Idol Chatter

Before I start this entry, let me just say that Orthodox Jews are not against music. To the contrary, music figures prominently in liturgical recitations, holiday celebrations, and of course at bar/bat mitzvahs, weddings, and other family simchas (occasions of happiness). That said, there is a lot of concern from various ultra-Orthodox groups about the kind of reaction that music inspires in people, and as to whether that reaction is appropriate, modest, and Godly.This concern most recently manifested in the cancellation of a very highly anticipated benefit concert at Madison Square Garden, the Jewish Telegraphic Agency reported, following a ruling by 33 fervently Orthodox rabbis that appeared to condemn all public musical performances. The show was called off with two weeks’ notice, leaving the organizers out $100K and the fans holding pieces of paper that were once tickets but were now worthless. And what about the children? The concert’s beneficiary was Simchat Tzion, an organization that pays for weddings for orphans who cannot afford to cover their costs.Hamodia, a religious newspaper, celebrated the cancellation (as quoted in the JTA story):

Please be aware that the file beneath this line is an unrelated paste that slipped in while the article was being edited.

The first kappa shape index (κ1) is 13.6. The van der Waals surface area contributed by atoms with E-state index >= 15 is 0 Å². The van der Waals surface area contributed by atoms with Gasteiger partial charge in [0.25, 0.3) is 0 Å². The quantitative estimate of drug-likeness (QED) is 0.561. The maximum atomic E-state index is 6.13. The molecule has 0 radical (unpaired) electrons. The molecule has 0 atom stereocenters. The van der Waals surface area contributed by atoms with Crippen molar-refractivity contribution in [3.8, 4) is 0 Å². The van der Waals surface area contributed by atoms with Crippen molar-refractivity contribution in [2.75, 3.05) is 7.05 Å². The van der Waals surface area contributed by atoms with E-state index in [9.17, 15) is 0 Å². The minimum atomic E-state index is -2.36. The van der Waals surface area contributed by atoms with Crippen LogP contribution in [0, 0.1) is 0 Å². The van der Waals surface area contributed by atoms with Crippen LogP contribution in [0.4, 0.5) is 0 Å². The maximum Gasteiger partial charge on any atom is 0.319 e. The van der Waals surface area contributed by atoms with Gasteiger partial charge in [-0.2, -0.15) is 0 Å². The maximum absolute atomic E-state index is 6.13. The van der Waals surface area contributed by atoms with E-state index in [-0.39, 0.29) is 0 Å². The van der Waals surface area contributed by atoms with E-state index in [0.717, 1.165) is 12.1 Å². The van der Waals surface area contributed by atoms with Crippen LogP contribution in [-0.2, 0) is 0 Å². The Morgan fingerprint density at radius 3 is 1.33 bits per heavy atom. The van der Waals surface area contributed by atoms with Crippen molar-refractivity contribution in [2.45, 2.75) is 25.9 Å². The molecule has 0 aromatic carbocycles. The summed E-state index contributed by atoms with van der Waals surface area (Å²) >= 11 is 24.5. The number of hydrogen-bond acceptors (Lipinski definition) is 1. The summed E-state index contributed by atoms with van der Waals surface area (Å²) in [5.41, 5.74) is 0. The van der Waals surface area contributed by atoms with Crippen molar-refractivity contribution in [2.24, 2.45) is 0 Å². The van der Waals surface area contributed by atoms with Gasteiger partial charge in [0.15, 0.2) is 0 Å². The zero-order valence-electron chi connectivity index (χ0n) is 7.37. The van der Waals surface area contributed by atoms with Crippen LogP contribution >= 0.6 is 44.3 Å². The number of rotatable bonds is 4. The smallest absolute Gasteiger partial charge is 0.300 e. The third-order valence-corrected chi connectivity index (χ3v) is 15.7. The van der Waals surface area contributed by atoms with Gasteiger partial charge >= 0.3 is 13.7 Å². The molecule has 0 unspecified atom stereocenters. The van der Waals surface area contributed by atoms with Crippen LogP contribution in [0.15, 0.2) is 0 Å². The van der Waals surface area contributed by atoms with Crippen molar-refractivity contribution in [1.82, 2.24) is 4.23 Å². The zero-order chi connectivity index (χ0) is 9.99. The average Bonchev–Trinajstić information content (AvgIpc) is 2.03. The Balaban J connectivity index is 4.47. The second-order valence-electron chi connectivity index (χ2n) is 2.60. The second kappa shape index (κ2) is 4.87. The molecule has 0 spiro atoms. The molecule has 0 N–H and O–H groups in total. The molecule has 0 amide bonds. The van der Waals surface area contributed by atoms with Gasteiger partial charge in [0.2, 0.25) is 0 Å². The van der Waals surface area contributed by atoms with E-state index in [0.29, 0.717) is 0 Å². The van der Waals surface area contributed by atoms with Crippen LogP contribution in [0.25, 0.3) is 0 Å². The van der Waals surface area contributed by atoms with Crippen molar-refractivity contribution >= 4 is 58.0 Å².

“The bottom line is that Gedolei Yisrael [Torah authorities] have spoken, and their message has, baruch Hashem [thank God], been heard,” the paper opined. “That should be music to everyone’s ears.”

(Of course, quite literally, it’s NOT music to anyone’s ears now, because there’s no concert.)By the way, we’re not talking a Britney Spears or Madonna concert here. There are no naked women (and perhaps not any women at all) to object to, nor are the music and lyrics in question. And this isn’t a “Footloose” scenario, wherein all the kids in town are going to revolt and hold a secret prom with rock-and-roll and dancing. So what’s the problem? I have not seen the ruling in question, but insiders say, it seems somewhat ambiguous.

Binyomin Jolkovsky, the publisher of the Web site Jewish World Review, told JTA that the ruling’s ambiguity may have been intentional. “The people who understand them understand them,” Jolkovsky said of the rabbis, adding that the rabbinic ruling appears to be a reaction to a creeping secular influence in haredi music.

What lengths should any of us go to to protect the values that we hold dear? And how far is too far? And should spiritual authority go unquestioned? Watch a clip of the music here:

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